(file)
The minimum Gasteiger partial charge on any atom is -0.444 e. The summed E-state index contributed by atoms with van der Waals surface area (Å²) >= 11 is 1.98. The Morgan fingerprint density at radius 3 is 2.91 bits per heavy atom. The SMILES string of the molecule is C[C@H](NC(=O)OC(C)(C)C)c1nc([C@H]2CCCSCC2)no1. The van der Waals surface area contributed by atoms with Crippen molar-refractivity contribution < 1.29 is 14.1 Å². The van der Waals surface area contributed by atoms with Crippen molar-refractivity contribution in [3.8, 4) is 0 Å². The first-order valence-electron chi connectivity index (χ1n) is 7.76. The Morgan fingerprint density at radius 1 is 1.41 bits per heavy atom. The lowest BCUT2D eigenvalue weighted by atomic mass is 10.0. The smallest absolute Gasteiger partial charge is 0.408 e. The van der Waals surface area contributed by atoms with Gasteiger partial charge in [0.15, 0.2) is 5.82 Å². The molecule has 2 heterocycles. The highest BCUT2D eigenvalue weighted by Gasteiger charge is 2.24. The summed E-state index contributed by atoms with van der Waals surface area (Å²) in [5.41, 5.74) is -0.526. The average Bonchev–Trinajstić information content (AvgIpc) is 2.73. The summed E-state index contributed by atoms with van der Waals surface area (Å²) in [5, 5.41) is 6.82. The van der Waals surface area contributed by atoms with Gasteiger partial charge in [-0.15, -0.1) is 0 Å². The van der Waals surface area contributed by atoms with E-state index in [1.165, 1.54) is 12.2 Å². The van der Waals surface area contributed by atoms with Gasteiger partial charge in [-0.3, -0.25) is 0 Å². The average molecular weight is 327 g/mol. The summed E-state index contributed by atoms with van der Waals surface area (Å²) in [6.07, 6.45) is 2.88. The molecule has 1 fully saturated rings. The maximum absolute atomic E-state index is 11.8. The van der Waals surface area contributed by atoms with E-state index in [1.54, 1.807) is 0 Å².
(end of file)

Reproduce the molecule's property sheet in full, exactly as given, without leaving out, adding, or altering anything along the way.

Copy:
The minimum Gasteiger partial charge on any atom is -0.444 e. The summed E-state index contributed by atoms with van der Waals surface area (Å²) >= 11 is 1.98. The Morgan fingerprint density at radius 3 is 2.91 bits per heavy atom. The SMILES string of the molecule is C[C@H](NC(=O)OC(C)(C)C)c1nc([C@H]2CCCSCC2)no1. The van der Waals surface area contributed by atoms with Crippen molar-refractivity contribution < 1.29 is 14.1 Å². The van der Waals surface area contributed by atoms with Crippen molar-refractivity contribution in [3.8, 4) is 0 Å². The first-order valence-electron chi connectivity index (χ1n) is 7.76. The Morgan fingerprint density at radius 1 is 1.41 bits per heavy atom. The lowest BCUT2D eigenvalue weighted by atomic mass is 10.0. The smallest absolute Gasteiger partial charge is 0.408 e. The van der Waals surface area contributed by atoms with Gasteiger partial charge in [0.15, 0.2) is 5.82 Å². The molecule has 2 heterocycles. The highest BCUT2D eigenvalue weighted by Gasteiger charge is 2.24. The summed E-state index contributed by atoms with van der Waals surface area (Å²) in [5.41, 5.74) is -0.526. The average Bonchev–Trinajstić information content (AvgIpc) is 2.73. The summed E-state index contributed by atoms with van der Waals surface area (Å²) in [5, 5.41) is 6.82. The van der Waals surface area contributed by atoms with Gasteiger partial charge in [-0.15, -0.1) is 0 Å². The van der Waals surface area contributed by atoms with E-state index in [1.165, 1.54) is 12.2 Å². The van der Waals surface area contributed by atoms with Gasteiger partial charge in [-0.3, -0.25) is 0 Å². The average molecular weight is 327 g/mol. The summed E-state index contributed by atoms with van der Waals surface area (Å²) in [6.07, 6.45) is 2.88. The molecule has 1 fully saturated rings. The maximum absolute atomic E-state index is 11.8. The van der Waals surface area contributed by atoms with E-state index in [1.54, 1.807) is 0 Å².